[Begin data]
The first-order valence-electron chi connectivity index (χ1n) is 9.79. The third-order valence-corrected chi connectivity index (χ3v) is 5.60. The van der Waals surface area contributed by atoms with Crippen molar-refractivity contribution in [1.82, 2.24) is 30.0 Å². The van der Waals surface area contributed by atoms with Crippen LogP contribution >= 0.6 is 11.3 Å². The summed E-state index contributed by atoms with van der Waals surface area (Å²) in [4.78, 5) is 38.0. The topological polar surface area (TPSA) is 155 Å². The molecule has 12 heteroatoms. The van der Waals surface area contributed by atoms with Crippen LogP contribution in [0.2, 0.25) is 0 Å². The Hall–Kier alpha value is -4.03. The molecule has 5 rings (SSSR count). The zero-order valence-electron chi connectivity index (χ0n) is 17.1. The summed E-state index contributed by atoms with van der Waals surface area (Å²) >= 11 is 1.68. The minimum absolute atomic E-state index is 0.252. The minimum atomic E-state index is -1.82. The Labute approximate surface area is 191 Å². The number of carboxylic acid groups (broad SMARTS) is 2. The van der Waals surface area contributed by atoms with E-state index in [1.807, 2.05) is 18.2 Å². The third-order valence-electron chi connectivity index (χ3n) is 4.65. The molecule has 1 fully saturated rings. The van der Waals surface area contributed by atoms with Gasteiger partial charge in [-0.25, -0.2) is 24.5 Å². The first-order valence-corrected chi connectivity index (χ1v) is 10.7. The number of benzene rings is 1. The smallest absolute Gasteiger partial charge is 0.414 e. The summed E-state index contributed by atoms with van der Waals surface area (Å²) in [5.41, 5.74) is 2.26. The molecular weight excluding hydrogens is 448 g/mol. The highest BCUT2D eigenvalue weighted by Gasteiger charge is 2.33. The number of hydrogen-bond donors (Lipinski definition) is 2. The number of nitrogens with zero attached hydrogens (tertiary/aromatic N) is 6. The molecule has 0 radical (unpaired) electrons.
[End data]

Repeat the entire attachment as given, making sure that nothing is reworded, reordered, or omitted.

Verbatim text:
The first-order valence-electron chi connectivity index (χ1n) is 9.79. The third-order valence-corrected chi connectivity index (χ3v) is 5.60. The van der Waals surface area contributed by atoms with Crippen molar-refractivity contribution in [1.82, 2.24) is 30.0 Å². The van der Waals surface area contributed by atoms with Crippen LogP contribution >= 0.6 is 11.3 Å². The summed E-state index contributed by atoms with van der Waals surface area (Å²) in [4.78, 5) is 38.0. The topological polar surface area (TPSA) is 155 Å². The molecule has 12 heteroatoms. The van der Waals surface area contributed by atoms with Crippen LogP contribution in [0.2, 0.25) is 0 Å². The Hall–Kier alpha value is -4.03. The molecule has 5 rings (SSSR count). The zero-order valence-electron chi connectivity index (χ0n) is 17.1. The summed E-state index contributed by atoms with van der Waals surface area (Å²) >= 11 is 1.68. The minimum absolute atomic E-state index is 0.252. The minimum atomic E-state index is -1.82. The Labute approximate surface area is 191 Å². The number of carboxylic acid groups (broad SMARTS) is 2. The van der Waals surface area contributed by atoms with E-state index in [1.807, 2.05) is 18.2 Å². The third-order valence-electron chi connectivity index (χ3n) is 4.65. The molecule has 1 fully saturated rings. The van der Waals surface area contributed by atoms with Gasteiger partial charge in [-0.25, -0.2) is 24.5 Å². The first-order valence-corrected chi connectivity index (χ1v) is 10.7. The number of benzene rings is 1. The smallest absolute Gasteiger partial charge is 0.414 e. The summed E-state index contributed by atoms with van der Waals surface area (Å²) in [5.41, 5.74) is 2.26. The molecular weight excluding hydrogens is 448 g/mol. The highest BCUT2D eigenvalue weighted by Gasteiger charge is 2.33. The number of hydrogen-bond donors (Lipinski definition) is 2. The number of nitrogens with zero attached hydrogens (tertiary/aromatic N) is 6. The molecule has 0 radical (unpaired) electrons.